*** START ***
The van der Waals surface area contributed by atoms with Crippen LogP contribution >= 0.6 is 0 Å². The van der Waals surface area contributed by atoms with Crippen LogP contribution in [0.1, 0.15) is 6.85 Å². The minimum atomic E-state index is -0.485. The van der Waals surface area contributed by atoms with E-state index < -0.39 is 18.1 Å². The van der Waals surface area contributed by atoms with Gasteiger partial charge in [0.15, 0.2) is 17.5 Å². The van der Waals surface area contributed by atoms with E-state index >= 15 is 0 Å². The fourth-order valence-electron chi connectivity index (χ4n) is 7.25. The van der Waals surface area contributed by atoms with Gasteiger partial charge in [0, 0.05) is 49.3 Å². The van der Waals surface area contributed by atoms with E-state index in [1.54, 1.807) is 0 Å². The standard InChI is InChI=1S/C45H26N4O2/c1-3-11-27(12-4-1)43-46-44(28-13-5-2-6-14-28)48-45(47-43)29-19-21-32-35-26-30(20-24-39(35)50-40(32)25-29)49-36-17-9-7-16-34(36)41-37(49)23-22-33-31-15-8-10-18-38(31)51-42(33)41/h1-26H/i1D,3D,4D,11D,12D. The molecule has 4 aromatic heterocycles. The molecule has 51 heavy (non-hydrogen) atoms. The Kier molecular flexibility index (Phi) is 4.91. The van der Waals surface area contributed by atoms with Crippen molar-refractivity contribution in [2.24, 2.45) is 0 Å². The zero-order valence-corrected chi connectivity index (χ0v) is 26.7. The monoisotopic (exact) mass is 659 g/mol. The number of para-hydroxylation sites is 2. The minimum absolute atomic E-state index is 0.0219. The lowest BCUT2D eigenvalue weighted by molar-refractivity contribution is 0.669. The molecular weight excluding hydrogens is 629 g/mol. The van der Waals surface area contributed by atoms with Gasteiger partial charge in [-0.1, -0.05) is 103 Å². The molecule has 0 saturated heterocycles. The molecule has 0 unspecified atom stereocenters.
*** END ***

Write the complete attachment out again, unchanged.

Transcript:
The van der Waals surface area contributed by atoms with Crippen LogP contribution >= 0.6 is 0 Å². The van der Waals surface area contributed by atoms with Crippen LogP contribution in [0.1, 0.15) is 6.85 Å². The minimum atomic E-state index is -0.485. The van der Waals surface area contributed by atoms with E-state index < -0.39 is 18.1 Å². The van der Waals surface area contributed by atoms with Gasteiger partial charge in [0.15, 0.2) is 17.5 Å². The van der Waals surface area contributed by atoms with E-state index >= 15 is 0 Å². The fourth-order valence-electron chi connectivity index (χ4n) is 7.25. The van der Waals surface area contributed by atoms with Gasteiger partial charge in [0, 0.05) is 49.3 Å². The van der Waals surface area contributed by atoms with E-state index in [1.54, 1.807) is 0 Å². The standard InChI is InChI=1S/C45H26N4O2/c1-3-11-27(12-4-1)43-46-44(28-13-5-2-6-14-28)48-45(47-43)29-19-21-32-35-26-30(20-24-39(35)50-40(32)25-29)49-36-17-9-7-16-34(36)41-37(49)23-22-33-31-15-8-10-18-38(31)51-42(33)41/h1-26H/i1D,3D,4D,11D,12D. The molecule has 4 aromatic heterocycles. The molecule has 51 heavy (non-hydrogen) atoms. The Kier molecular flexibility index (Phi) is 4.91. The van der Waals surface area contributed by atoms with Crippen molar-refractivity contribution in [2.24, 2.45) is 0 Å². The zero-order valence-corrected chi connectivity index (χ0v) is 26.7. The monoisotopic (exact) mass is 659 g/mol. The number of para-hydroxylation sites is 2. The minimum absolute atomic E-state index is 0.0219. The lowest BCUT2D eigenvalue weighted by molar-refractivity contribution is 0.669. The molecular weight excluding hydrogens is 629 g/mol. The van der Waals surface area contributed by atoms with Gasteiger partial charge in [-0.1, -0.05) is 103 Å². The molecule has 0 saturated heterocycles. The molecule has 0 unspecified atom stereocenters.